Sarcoidosis Association
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Many Sarcoidosis patients do not have any symptoms. Some have only one symptom, whilst others will have several debilitating symptoms requiring on going management with treatment. The symptoms are varied between each individual sufferer with a multitude mixture throughout a day, which are often very unpredictable. Each symptom can last for days, weeks, months at a time, sometimes permanent.

A sufferer often finds themselves waking up feeling exhausted every morning, unable to know how they are going to feel or what they will be able to do from one moment to the next.

General symptoms caused by the disease include fever, tiredness, fatigue and exhaustion, weight loss, night sweats, severe joint pain, muscle weakness and an overall feeling of ill health as if to have Flu like symptoms 24 hours a day.

Other symptoms depend on the individual and the organ involvement, however non specific severe symptoms most commonly reported that reduce the quality of life significantly are: profound fatigue, malaise, arthralgia, myalgia and eye symptoms.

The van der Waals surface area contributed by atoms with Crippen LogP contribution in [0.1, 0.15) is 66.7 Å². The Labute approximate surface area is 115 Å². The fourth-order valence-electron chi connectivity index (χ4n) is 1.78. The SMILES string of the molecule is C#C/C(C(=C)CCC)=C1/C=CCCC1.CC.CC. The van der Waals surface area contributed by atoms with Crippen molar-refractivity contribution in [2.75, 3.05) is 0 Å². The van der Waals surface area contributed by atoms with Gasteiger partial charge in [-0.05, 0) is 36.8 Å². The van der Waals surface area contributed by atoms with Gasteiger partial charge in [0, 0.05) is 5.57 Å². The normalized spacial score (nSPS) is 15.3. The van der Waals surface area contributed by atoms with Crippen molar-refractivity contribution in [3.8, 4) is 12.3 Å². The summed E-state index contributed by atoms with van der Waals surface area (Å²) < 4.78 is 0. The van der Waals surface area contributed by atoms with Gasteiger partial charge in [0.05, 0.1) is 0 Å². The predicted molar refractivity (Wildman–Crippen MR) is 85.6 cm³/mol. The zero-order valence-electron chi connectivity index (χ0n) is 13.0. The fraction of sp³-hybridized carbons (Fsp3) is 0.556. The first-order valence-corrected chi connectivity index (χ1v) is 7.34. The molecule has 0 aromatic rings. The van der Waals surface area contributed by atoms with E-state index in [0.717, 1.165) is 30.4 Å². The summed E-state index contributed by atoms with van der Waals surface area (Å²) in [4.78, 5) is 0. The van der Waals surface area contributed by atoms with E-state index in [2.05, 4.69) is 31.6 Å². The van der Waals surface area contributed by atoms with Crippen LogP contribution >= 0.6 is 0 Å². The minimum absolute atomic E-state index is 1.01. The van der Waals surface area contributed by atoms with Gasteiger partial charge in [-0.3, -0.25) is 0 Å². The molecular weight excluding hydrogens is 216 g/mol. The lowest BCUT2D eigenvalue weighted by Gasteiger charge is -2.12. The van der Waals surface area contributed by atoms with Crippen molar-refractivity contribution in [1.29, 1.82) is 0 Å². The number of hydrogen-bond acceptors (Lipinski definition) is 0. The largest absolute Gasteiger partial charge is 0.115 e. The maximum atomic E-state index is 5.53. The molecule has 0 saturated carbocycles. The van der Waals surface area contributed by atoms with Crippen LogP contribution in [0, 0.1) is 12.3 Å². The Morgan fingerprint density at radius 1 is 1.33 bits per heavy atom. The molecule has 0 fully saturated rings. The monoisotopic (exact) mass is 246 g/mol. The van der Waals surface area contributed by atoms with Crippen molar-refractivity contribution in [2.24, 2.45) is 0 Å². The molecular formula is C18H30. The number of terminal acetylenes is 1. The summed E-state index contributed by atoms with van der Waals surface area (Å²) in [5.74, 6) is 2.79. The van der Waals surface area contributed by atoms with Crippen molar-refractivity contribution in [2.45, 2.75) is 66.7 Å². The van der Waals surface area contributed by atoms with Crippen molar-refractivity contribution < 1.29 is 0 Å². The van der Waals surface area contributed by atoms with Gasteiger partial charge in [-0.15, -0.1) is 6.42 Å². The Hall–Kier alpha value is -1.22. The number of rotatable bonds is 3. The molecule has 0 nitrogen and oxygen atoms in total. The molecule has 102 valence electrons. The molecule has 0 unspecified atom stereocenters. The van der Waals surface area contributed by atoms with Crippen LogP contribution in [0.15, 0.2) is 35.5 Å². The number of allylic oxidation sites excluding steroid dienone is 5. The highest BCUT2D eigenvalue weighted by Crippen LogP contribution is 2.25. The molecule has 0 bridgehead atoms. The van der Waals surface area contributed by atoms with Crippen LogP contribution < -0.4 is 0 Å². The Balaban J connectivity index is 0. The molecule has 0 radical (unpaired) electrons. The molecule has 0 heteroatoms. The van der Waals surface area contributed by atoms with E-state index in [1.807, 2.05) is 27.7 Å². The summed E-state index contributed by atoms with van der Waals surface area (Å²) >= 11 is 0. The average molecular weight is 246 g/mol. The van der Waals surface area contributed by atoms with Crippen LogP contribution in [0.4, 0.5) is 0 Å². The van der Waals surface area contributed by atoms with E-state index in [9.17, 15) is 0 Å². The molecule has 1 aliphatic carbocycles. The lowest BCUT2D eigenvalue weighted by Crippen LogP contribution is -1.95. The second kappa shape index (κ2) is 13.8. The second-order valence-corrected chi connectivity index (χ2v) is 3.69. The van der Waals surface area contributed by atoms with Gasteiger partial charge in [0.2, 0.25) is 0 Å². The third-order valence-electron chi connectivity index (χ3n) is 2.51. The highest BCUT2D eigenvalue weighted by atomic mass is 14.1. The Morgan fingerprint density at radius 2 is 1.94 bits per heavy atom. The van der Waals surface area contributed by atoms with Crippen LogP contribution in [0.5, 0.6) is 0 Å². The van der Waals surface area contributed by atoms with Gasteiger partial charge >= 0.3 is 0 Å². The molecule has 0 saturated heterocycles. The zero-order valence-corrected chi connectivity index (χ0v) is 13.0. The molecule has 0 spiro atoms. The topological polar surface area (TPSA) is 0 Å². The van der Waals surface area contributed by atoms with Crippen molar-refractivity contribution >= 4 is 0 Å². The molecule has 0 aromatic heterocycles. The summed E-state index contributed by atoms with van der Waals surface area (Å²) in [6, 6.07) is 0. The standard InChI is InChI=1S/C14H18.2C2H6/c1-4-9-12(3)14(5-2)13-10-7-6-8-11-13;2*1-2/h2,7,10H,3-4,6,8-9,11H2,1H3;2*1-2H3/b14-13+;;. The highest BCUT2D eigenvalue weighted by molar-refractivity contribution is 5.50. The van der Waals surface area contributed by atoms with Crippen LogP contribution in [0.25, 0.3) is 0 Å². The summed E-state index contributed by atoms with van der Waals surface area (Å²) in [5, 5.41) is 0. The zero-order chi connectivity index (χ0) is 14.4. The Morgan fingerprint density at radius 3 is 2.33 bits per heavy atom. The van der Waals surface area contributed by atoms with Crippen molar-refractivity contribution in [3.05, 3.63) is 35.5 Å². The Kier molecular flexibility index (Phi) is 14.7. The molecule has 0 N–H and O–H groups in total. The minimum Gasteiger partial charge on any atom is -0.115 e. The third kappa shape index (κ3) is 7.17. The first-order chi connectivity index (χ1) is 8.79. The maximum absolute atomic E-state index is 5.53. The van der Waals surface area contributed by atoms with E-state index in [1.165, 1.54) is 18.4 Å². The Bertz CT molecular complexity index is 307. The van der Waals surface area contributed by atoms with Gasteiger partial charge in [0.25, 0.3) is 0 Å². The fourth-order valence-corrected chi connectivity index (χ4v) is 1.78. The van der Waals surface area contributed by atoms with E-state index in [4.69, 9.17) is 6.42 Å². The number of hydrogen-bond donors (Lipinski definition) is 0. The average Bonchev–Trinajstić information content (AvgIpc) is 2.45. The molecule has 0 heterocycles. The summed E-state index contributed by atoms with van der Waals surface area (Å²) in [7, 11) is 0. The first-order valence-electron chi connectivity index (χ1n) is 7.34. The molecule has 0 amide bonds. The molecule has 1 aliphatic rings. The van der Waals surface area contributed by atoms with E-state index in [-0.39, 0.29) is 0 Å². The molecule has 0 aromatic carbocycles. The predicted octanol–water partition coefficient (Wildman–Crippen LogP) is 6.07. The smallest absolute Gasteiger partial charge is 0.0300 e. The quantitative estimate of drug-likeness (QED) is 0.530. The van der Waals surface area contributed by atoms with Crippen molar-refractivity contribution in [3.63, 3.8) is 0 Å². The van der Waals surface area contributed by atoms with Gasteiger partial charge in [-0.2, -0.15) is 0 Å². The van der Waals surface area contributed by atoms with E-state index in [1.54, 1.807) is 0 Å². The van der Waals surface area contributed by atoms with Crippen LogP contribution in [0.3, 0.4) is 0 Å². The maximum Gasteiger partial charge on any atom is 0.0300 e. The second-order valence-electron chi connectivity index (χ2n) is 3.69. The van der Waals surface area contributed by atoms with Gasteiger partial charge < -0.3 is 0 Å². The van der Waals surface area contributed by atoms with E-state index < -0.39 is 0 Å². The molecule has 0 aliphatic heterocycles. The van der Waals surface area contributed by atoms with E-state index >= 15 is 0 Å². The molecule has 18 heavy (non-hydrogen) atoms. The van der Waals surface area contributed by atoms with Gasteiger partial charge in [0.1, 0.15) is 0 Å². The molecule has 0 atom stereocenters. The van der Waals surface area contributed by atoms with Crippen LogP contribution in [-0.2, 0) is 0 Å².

It is important to understand that symptoms which affect quality of life and organ involvement itself does not always correlate. You can have severe debilitating symptoms making you feel very unwell that do not pose serious danger.

Some organs are affected more often than others. Sarcoidosis occurs most often in the lungs.

It also commonly affects:

bullet skin
bullet eyes
bullet lymph nodes
bullet liver

Less commonly, it affects the

bullet spleen
bullet brain
bullet nerves
bullet heart
bullet tear glands
bullet salivary glands
bullet sinuses
bullet bones and joints

Rarely, it affects other organs, such as

bullet kidneys
bullet breasts
bullet male and female reproductive organs.

The effects of Sarcoidosis in an organ are sometimes so mild that there are no symptoms and the organ continues to function well.